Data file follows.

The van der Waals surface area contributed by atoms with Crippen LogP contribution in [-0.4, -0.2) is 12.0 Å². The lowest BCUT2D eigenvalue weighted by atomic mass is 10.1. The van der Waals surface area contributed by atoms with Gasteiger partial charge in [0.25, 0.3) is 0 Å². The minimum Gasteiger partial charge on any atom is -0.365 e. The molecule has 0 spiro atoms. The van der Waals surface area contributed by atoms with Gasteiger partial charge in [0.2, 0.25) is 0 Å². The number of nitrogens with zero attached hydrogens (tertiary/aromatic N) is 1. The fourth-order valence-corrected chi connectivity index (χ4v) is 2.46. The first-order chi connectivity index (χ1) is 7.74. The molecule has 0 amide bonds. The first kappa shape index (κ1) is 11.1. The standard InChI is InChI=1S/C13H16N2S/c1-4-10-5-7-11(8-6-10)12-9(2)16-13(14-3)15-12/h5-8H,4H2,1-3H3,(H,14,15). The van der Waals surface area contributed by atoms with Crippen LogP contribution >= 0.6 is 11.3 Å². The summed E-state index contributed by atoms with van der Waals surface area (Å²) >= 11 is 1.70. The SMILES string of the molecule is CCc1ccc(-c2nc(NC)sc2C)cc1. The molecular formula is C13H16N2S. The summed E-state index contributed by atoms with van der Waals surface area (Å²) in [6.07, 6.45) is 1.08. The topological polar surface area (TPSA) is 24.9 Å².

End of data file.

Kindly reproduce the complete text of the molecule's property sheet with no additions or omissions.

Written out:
The van der Waals surface area contributed by atoms with Crippen LogP contribution in [-0.4, -0.2) is 12.0 Å². The lowest BCUT2D eigenvalue weighted by atomic mass is 10.1. The van der Waals surface area contributed by atoms with Gasteiger partial charge in [0.25, 0.3) is 0 Å². The minimum Gasteiger partial charge on any atom is -0.365 e. The molecule has 0 spiro atoms. The van der Waals surface area contributed by atoms with Gasteiger partial charge in [0.2, 0.25) is 0 Å². The number of nitrogens with zero attached hydrogens (tertiary/aromatic N) is 1. The fourth-order valence-corrected chi connectivity index (χ4v) is 2.46. The first-order chi connectivity index (χ1) is 7.74. The molecule has 0 amide bonds. The first kappa shape index (κ1) is 11.1. The standard InChI is InChI=1S/C13H16N2S/c1-4-10-5-7-11(8-6-10)12-9(2)16-13(14-3)15-12/h5-8H,4H2,1-3H3,(H,14,15). The van der Waals surface area contributed by atoms with Crippen LogP contribution >= 0.6 is 11.3 Å². The summed E-state index contributed by atoms with van der Waals surface area (Å²) >= 11 is 1.70. The SMILES string of the molecule is CCc1ccc(-c2nc(NC)sc2C)cc1. The molecular formula is C13H16N2S. The summed E-state index contributed by atoms with van der Waals surface area (Å²) in [6.07, 6.45) is 1.08. The topological polar surface area (TPSA) is 24.9 Å².